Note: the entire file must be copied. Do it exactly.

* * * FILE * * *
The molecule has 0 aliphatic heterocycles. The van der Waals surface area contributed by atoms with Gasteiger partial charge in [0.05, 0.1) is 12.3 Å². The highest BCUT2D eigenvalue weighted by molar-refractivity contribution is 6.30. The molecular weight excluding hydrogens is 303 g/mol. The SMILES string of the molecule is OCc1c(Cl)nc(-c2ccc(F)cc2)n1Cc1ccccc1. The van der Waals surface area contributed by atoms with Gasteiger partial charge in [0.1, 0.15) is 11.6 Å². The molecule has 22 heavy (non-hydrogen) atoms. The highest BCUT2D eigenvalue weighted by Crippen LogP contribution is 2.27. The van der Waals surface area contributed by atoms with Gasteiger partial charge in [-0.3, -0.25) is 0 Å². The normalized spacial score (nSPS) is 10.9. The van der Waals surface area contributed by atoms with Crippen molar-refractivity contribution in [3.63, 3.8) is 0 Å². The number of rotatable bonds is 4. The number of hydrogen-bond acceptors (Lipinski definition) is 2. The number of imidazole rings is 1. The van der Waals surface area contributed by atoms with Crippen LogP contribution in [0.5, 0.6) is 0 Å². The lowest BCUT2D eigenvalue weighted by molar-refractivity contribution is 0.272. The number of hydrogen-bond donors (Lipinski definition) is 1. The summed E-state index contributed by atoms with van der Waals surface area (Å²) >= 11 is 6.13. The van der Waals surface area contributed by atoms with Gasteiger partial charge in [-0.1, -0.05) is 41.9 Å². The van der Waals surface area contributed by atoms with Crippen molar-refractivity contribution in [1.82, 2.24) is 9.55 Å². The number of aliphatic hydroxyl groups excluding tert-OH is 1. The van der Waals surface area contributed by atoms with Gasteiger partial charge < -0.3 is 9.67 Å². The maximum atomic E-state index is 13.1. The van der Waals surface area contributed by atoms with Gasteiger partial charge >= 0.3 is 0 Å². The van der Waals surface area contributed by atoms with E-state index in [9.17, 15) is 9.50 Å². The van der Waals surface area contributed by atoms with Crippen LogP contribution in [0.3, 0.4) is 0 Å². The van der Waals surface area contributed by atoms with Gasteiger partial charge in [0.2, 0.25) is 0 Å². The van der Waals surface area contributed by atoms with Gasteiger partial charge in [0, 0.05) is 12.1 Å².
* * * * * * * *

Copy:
The molecule has 0 aliphatic heterocycles. The van der Waals surface area contributed by atoms with Gasteiger partial charge in [0.05, 0.1) is 12.3 Å². The highest BCUT2D eigenvalue weighted by molar-refractivity contribution is 6.30. The molecular weight excluding hydrogens is 303 g/mol. The SMILES string of the molecule is OCc1c(Cl)nc(-c2ccc(F)cc2)n1Cc1ccccc1. The van der Waals surface area contributed by atoms with Gasteiger partial charge in [0.1, 0.15) is 11.6 Å². The molecule has 22 heavy (non-hydrogen) atoms. The highest BCUT2D eigenvalue weighted by Crippen LogP contribution is 2.27. The van der Waals surface area contributed by atoms with Gasteiger partial charge in [-0.3, -0.25) is 0 Å². The normalized spacial score (nSPS) is 10.9. The van der Waals surface area contributed by atoms with Crippen molar-refractivity contribution in [3.63, 3.8) is 0 Å². The number of rotatable bonds is 4. The number of hydrogen-bond acceptors (Lipinski definition) is 2. The number of imidazole rings is 1. The van der Waals surface area contributed by atoms with Crippen LogP contribution in [0.5, 0.6) is 0 Å². The lowest BCUT2D eigenvalue weighted by molar-refractivity contribution is 0.272. The number of hydrogen-bond donors (Lipinski definition) is 1. The summed E-state index contributed by atoms with van der Waals surface area (Å²) >= 11 is 6.13. The van der Waals surface area contributed by atoms with Gasteiger partial charge in [-0.1, -0.05) is 41.9 Å². The van der Waals surface area contributed by atoms with Crippen molar-refractivity contribution in [1.82, 2.24) is 9.55 Å². The number of aliphatic hydroxyl groups excluding tert-OH is 1. The van der Waals surface area contributed by atoms with Gasteiger partial charge < -0.3 is 9.67 Å². The maximum atomic E-state index is 13.1. The van der Waals surface area contributed by atoms with Gasteiger partial charge >= 0.3 is 0 Å². The van der Waals surface area contributed by atoms with E-state index in [9.17, 15) is 9.50 Å². The van der Waals surface area contributed by atoms with Crippen LogP contribution in [0.3, 0.4) is 0 Å². The van der Waals surface area contributed by atoms with Gasteiger partial charge in [0.2, 0.25) is 0 Å². The van der Waals surface area contributed by atoms with Gasteiger partial charge in [0, 0.05) is 12.1 Å².